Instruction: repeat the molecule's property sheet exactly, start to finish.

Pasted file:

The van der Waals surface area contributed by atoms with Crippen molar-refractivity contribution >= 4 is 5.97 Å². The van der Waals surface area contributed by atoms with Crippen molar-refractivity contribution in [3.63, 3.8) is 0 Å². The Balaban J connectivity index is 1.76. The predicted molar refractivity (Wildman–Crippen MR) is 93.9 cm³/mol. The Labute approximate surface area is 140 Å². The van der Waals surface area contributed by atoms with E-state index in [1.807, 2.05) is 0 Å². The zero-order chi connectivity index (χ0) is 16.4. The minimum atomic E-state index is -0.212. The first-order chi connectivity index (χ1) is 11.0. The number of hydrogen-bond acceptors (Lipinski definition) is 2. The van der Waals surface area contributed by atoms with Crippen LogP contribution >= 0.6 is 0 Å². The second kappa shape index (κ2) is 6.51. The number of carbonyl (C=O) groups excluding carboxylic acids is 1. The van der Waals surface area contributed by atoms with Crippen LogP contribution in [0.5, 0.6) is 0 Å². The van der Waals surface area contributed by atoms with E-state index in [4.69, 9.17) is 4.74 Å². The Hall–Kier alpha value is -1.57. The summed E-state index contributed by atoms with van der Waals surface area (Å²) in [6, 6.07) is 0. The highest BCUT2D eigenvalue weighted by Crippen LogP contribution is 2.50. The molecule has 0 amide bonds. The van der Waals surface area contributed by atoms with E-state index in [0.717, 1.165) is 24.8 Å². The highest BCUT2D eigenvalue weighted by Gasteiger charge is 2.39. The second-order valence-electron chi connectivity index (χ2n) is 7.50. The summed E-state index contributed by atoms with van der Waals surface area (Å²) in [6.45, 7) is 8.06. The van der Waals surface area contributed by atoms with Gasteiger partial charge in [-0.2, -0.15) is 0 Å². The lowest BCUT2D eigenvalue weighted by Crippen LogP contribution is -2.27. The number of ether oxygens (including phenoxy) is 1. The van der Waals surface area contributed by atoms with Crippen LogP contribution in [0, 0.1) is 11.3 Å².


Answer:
The van der Waals surface area contributed by atoms with Crippen molar-refractivity contribution >= 4 is 5.97 Å². The van der Waals surface area contributed by atoms with Crippen molar-refractivity contribution in [3.63, 3.8) is 0 Å². The Balaban J connectivity index is 1.76. The predicted molar refractivity (Wildman–Crippen MR) is 93.9 cm³/mol. The Labute approximate surface area is 140 Å². The van der Waals surface area contributed by atoms with E-state index in [1.807, 2.05) is 0 Å². The zero-order chi connectivity index (χ0) is 16.4. The minimum atomic E-state index is -0.212. The first-order chi connectivity index (χ1) is 11.0. The number of hydrogen-bond acceptors (Lipinski definition) is 2. The van der Waals surface area contributed by atoms with Crippen LogP contribution >= 0.6 is 0 Å². The second kappa shape index (κ2) is 6.51. The number of carbonyl (C=O) groups excluding carboxylic acids is 1. The van der Waals surface area contributed by atoms with Crippen LogP contribution in [0.5, 0.6) is 0 Å². The van der Waals surface area contributed by atoms with E-state index in [4.69, 9.17) is 4.74 Å². The Hall–Kier alpha value is -1.57. The summed E-state index contributed by atoms with van der Waals surface area (Å²) in [6, 6.07) is 0. The highest BCUT2D eigenvalue weighted by Crippen LogP contribution is 2.50. The molecule has 0 amide bonds. The van der Waals surface area contributed by atoms with E-state index in [0.717, 1.165) is 24.8 Å². The highest BCUT2D eigenvalue weighted by Gasteiger charge is 2.39. The second-order valence-electron chi connectivity index (χ2n) is 7.50. The summed E-state index contributed by atoms with van der Waals surface area (Å²) in [6.45, 7) is 8.06. The van der Waals surface area contributed by atoms with Gasteiger partial charge in [-0.2, -0.15) is 0 Å². The lowest BCUT2D eigenvalue weighted by Crippen LogP contribution is -2.27. The number of ether oxygens (including phenoxy) is 1. The van der Waals surface area contributed by atoms with Crippen LogP contribution in [0, 0.1) is 11.3 Å².